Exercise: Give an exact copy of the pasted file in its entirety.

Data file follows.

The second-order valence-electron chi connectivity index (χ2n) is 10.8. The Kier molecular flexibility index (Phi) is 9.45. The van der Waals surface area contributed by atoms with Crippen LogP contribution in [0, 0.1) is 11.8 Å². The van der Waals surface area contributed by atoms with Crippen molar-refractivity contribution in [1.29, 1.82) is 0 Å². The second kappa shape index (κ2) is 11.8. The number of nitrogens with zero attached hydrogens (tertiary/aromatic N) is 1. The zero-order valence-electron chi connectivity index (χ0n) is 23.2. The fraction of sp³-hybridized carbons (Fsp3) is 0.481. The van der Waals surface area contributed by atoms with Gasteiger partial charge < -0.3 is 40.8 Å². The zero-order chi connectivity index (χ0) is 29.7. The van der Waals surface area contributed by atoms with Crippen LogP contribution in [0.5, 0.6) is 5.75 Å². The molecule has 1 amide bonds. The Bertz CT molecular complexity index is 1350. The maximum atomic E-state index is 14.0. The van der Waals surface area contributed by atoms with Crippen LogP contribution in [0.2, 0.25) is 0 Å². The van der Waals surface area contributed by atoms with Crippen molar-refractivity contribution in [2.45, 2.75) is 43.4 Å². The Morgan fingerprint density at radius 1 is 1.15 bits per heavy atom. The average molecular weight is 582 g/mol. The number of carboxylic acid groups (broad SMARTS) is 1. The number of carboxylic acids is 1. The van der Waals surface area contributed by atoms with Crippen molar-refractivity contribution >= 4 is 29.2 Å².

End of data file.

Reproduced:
The second-order valence-electron chi connectivity index (χ2n) is 10.8. The Kier molecular flexibility index (Phi) is 9.45. The van der Waals surface area contributed by atoms with Crippen LogP contribution in [0, 0.1) is 11.8 Å². The van der Waals surface area contributed by atoms with Crippen molar-refractivity contribution in [1.29, 1.82) is 0 Å². The second kappa shape index (κ2) is 11.8. The number of nitrogens with zero attached hydrogens (tertiary/aromatic N) is 1. The zero-order valence-electron chi connectivity index (χ0n) is 23.2. The fraction of sp³-hybridized carbons (Fsp3) is 0.481. The van der Waals surface area contributed by atoms with Gasteiger partial charge < -0.3 is 40.8 Å². The zero-order chi connectivity index (χ0) is 29.7. The van der Waals surface area contributed by atoms with Crippen LogP contribution in [0.5, 0.6) is 5.75 Å². The molecule has 1 amide bonds. The Bertz CT molecular complexity index is 1350. The maximum atomic E-state index is 14.0. The van der Waals surface area contributed by atoms with Crippen LogP contribution in [0.2, 0.25) is 0 Å². The van der Waals surface area contributed by atoms with Crippen molar-refractivity contribution in [2.45, 2.75) is 43.4 Å². The Morgan fingerprint density at radius 1 is 1.15 bits per heavy atom. The average molecular weight is 582 g/mol. The number of carboxylic acid groups (broad SMARTS) is 1. The number of carboxylic acids is 1. The van der Waals surface area contributed by atoms with Crippen molar-refractivity contribution >= 4 is 29.2 Å².